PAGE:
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State of Australia's mothers 2016 2.14 MB

Key Findings 

1. Mothers do best in our cities. The top 10 best places to be a mother across the country are almost exclusively urban areas. Mothers in urban cities have better outcomes across all indicators. Access to maternal child health and other services, education opportunities and higher earning potential sees Australia’s cities consistently ranked highly across all states. However, there is still disparity within our cities. In Australia’s largest city, Sydney, infants born in the southwest are twice as likely to die before their first birthday as babies born in the wealthier inner-city North Shore. The few instances where cities shared the top 10 rankings with non-urban areas involved towns rich in natural resources. For example, in Queensland, the top 10 places to be a mother are a mixture of cities and towns near resources deposits.

2. Mothers do it tough in regional and remote areas. Women living in regional and remote areas of Australia have poorer health outcomes than their counterparts in the city. Research shows that mortality and illness levels increase with distance from major cities. These communities are characterised by higher hospitalisation rates and higher prevalence of health risk factors compared with metropolitan areas. They are further disadvantaged by reduced access to primary health care providers and health services (in part a function of health and medical workforce shortages), resulting in lower utilisation rates than in urban areas and consequent poorer health status for rural residents. Regional and remote areas ranked consistently in the toughest 10 places to be a mother across all states and territories. While there was often poor performance across our indicators, a sense of community may be one of the benefits of living outside cities. The Australian Longitudinal Study on Women’s Health found that scores for neighbourhood connectedness, feeling safe and life satisfaction were highest in remote areas and decreased with increasing proximity to major cities. 

3. Aboriginal and Torres Strait Islander mothers face greater challenges than non-Aboriginal and Torres Strait Islander mothers, including higher mortality rates for them and their children. On average, Aboriginal and Torres Strait Islanders are behind non-Aboriginal Australians on almost all typical indicators of wellbeing. The maternal mortality ratio for Aboriginal and Torres Strait Islander women is double that for non-Aboriginal women (although caution should be used when interpreting these results due to the small number of deaths overall).Aboriginal and Torres Strait Islander women also carry higher risk factors for healthy pregnancy and childbirth. Despite these higher risk factors, only around half of Aboriginal women had an antenatal visit in the first trimester compared to a national average of two-thirds. Almost twice as many Aboriginal and Torres Strait Islander children die from preventable causes before their fifth birthday compared to non-Aboriginal children. Since the 1990s, significant progress has been made in reducing the rate and Australia is now on-track to meet the Closing the Gap target of halving the gap in mortality rates by 2018.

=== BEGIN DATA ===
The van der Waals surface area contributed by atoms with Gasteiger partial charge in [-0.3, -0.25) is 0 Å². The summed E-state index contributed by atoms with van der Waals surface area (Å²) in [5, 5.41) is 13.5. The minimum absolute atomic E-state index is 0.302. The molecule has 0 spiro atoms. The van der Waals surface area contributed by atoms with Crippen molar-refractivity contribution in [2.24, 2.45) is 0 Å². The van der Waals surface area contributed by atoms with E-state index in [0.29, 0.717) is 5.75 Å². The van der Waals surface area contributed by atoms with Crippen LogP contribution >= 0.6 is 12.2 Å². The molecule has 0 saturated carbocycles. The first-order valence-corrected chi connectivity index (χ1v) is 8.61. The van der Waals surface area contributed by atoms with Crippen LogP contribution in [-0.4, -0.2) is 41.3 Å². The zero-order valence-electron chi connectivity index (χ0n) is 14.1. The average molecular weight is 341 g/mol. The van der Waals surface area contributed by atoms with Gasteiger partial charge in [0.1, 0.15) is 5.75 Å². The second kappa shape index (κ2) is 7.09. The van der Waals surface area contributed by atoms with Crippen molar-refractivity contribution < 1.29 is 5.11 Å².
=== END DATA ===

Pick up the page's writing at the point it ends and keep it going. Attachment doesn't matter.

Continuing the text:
4. Mothers with fewer economic resources are doing it tough. Low income puts at risk the ability of mothers to keep their immediate environment healthy and secure, feed and clothe their children, look after their health needs and keep their children in school. Lower incomes were most common in regional and remote areas, meaning both geography and means compound the challenges of being a mother in these regions. During 2011–13, equivalised household income for Aboriginal and Torres Strait Islander households was just over half that of non-Aboriginal household income. This gap has not changed significantly since 2002.

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